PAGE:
There are two basic types of control systems:
Open-loop control systems are those in which your controller tells your system to do something, but doesnít use the results of that action to verify the results or modify the commands to see that the job is done properly.
Closed-loop control continuously monitors the performance of your system and changes the commands as necessary to stay on track.
OPEN LOOP CONTROL
Examples of open-loop control might be sending a PWM signal to your robot's drive motor which you know will normally cause your robot to go forward at 6 inches per second, but not measuring the actual speed and therefore not knowing that the robot is climbing a slope or ran into a shag rug, and isnít really managing to go 6 inches per second. So you tell the robot to go forward for 10 seconds then turn right, expecting it to go 60 inches and enter a doorway. But it doesnít make it to 60 inches and turns right and crashes into the wall. Another example would be telling the robot to go straight forward for a distance by setting the steering position to center, and the robot slowly veers off to the side and crashes into the wall again because the zero setting of the steering was not EXACTLY right.
The above block diagram shows the components of an open-loop control system. The "input reference" is the signal sent to the controller saying, perhaps, proceed forward at 6 inches per second. The "controller" block represents the calculations done to control some servo or motor or something else on the robot. "Plant" is a control systems term that means everything that is affected by the controller. This may include a servo motor, the steering system of the robot, the motion of the robot in response to the steering and even the resulting position of the robot in its world. The "controlled variable" is whatever part of the plant your input reference is trying to control to. It can be the servo position, a motor speed, the steering angles or the position in the world. On a robot, the input reference, the controller function and parts of the plant (e.g. a built in PWM generator) may all be done by your microcontroller. From the earlier example, the input reference might be a command to go 6 inches/second, and the controlled variable would be the actual speed achieved which may, or may not be, 6 inches/second.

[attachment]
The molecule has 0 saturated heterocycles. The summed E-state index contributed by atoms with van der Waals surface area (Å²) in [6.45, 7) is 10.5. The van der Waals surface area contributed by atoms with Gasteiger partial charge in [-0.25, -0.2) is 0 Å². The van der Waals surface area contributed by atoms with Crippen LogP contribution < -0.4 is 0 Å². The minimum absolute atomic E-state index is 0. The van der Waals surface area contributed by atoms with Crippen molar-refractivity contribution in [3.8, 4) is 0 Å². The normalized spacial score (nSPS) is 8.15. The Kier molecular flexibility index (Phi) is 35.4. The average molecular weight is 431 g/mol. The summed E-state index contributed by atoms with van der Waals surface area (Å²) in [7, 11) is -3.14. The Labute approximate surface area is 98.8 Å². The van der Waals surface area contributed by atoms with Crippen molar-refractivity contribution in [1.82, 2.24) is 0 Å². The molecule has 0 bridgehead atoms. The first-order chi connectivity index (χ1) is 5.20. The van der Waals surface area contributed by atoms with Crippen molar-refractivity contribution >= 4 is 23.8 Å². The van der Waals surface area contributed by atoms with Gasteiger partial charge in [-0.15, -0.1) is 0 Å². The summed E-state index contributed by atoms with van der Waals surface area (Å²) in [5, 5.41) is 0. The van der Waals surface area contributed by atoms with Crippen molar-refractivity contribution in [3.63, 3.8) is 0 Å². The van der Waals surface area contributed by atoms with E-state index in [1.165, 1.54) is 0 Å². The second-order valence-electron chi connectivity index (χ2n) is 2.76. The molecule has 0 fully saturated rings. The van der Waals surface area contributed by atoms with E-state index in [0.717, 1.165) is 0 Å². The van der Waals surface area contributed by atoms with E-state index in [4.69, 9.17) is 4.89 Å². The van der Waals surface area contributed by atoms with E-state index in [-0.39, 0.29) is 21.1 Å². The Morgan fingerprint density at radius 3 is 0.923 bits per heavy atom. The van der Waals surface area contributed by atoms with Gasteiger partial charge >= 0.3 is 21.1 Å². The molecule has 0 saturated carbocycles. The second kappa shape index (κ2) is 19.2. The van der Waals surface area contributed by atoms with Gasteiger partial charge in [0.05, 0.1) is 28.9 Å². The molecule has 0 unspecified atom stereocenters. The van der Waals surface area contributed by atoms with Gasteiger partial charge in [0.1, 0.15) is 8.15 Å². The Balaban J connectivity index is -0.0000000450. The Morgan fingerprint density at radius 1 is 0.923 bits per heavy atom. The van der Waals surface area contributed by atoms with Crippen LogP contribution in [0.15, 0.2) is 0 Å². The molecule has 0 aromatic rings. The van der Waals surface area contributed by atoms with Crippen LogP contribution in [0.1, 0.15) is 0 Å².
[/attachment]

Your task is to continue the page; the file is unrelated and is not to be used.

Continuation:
Open-loop control is what dead reckoning is all about. Unfortunately, no matter how carefully we calibrate our motor and steering and other actuation devices of the robot such that the input reference should provide the desired result, there will always be errors which will cause the result to be different than what was planned. And since errors are often cumulative over time, the longer you run in dead reckoning mode, the farther you will be from what you planned.
But, if open loop operations are short enough (and nothing keeps the robot from operating normally, open loop control may provide adequate performance for many tasks. An example might be a wall following robot who uses sensors to control its distance from the wall when following it, but performs an open loop turn when the end of the wall is reached knowing that when it resumes wall following after the turn, any errors incurred during the turn will be corrected.
CLOSED LOOP CONTROL
Closed-loop control starts out like open-loop in that you send an input reference to the system, but then feedback is used to monitor the performance resulting from the command; and if the performance is different than desired, changes are made to the command to get back on track. This is done by comparing the input reference to the feedback signal and computing an error from the reference. The controller then has equations which adjust the commands to the plant to reduce the error. PID equations are the usual method to make these corrections.
Closed loop control is often approximated by doing long dead reckoning actions, then stopping and looking around, or finding a wall or corner in a known location, and using that reference to make corrections to get back on track. True closed loop control is continuously checking on performance (location, speed, whatever) so that the robot never gets significantly off track. For instance, to do wall following, the distance to the wall would be measured continuously and the steering adjusted continuously to maintain that distance. Or, in the speed control example above, if the reference speed is 6 inches per second, and the feedback signal indicates the robot is only moving at 5 Ĺ inches per second, the controller would see the error signal and increase the power to the motor.
Note: Of course, in a digital microcontroller, "continuously" doesn't exist. It is approximated by performing the control computations at a high enough rate that the robot can't stray significantly far from its references between calculations.
To pick an example we can all identify with, steering a real car along a road is like a wall or line following exercise for a robot. You are fairly continuously changing the steering to keep the car centered in your lane. Imagine steering by aiming the car then closing your eyes and only opening them for a quick glimpse every 5 seconds or so to make a correction. Itís not only difficult, itís scary. Because youíre afraid you might run into something during your dead reckoning phase. Same thing for a robot. But, if you open your eyes several times a second (or for a robot, make new calculations at, perhaps, 20 times per second), the tracking task becomes much easier and more accurate.
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